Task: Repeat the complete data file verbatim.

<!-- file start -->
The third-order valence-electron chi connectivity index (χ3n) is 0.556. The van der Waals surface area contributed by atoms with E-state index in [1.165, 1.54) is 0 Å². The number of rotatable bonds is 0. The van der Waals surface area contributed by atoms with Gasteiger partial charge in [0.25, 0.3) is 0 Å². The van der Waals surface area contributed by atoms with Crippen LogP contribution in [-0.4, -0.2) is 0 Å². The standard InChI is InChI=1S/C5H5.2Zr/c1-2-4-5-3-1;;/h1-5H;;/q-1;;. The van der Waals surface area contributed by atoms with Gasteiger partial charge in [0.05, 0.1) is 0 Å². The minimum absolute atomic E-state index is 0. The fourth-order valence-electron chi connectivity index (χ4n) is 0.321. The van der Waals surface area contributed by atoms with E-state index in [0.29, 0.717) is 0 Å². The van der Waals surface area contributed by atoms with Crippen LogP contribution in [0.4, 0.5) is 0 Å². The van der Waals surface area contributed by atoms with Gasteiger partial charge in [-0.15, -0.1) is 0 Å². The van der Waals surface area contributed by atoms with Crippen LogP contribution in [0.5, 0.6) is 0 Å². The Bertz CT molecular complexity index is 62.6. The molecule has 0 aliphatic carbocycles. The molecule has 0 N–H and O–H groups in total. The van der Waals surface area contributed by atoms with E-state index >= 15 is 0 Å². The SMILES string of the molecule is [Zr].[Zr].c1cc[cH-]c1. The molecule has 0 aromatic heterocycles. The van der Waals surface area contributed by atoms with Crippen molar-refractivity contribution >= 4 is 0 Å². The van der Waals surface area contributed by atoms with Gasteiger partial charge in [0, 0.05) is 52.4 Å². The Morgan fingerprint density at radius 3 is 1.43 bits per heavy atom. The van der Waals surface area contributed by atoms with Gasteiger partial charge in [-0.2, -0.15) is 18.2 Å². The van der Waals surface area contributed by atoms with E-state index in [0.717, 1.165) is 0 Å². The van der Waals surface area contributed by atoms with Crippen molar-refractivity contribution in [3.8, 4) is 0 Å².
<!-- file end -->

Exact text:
The third-order valence-electron chi connectivity index (χ3n) is 0.556. The van der Waals surface area contributed by atoms with E-state index in [1.165, 1.54) is 0 Å². The number of rotatable bonds is 0. The van der Waals surface area contributed by atoms with Gasteiger partial charge in [0.25, 0.3) is 0 Å². The van der Waals surface area contributed by atoms with Crippen LogP contribution in [-0.4, -0.2) is 0 Å². The standard InChI is InChI=1S/C5H5.2Zr/c1-2-4-5-3-1;;/h1-5H;;/q-1;;. The van der Waals surface area contributed by atoms with Gasteiger partial charge in [0.05, 0.1) is 0 Å². The minimum absolute atomic E-state index is 0. The fourth-order valence-electron chi connectivity index (χ4n) is 0.321. The van der Waals surface area contributed by atoms with E-state index in [0.29, 0.717) is 0 Å². The van der Waals surface area contributed by atoms with Crippen LogP contribution in [0.4, 0.5) is 0 Å². The van der Waals surface area contributed by atoms with Gasteiger partial charge in [-0.15, -0.1) is 0 Å². The van der Waals surface area contributed by atoms with Crippen LogP contribution in [0.5, 0.6) is 0 Å². The Bertz CT molecular complexity index is 62.6. The molecule has 0 aliphatic carbocycles. The molecule has 0 N–H and O–H groups in total. The van der Waals surface area contributed by atoms with E-state index >= 15 is 0 Å². The SMILES string of the molecule is [Zr].[Zr].c1cc[cH-]c1. The molecule has 0 aromatic heterocycles. The van der Waals surface area contributed by atoms with Crippen molar-refractivity contribution >= 4 is 0 Å². The van der Waals surface area contributed by atoms with Gasteiger partial charge in [0, 0.05) is 52.4 Å². The Morgan fingerprint density at radius 3 is 1.43 bits per heavy atom. The van der Waals surface area contributed by atoms with Gasteiger partial charge in [-0.2, -0.15) is 18.2 Å². The van der Waals surface area contributed by atoms with E-state index in [0.717, 1.165) is 0 Å². The van der Waals surface area contributed by atoms with Crippen molar-refractivity contribution in [3.8, 4) is 0 Å².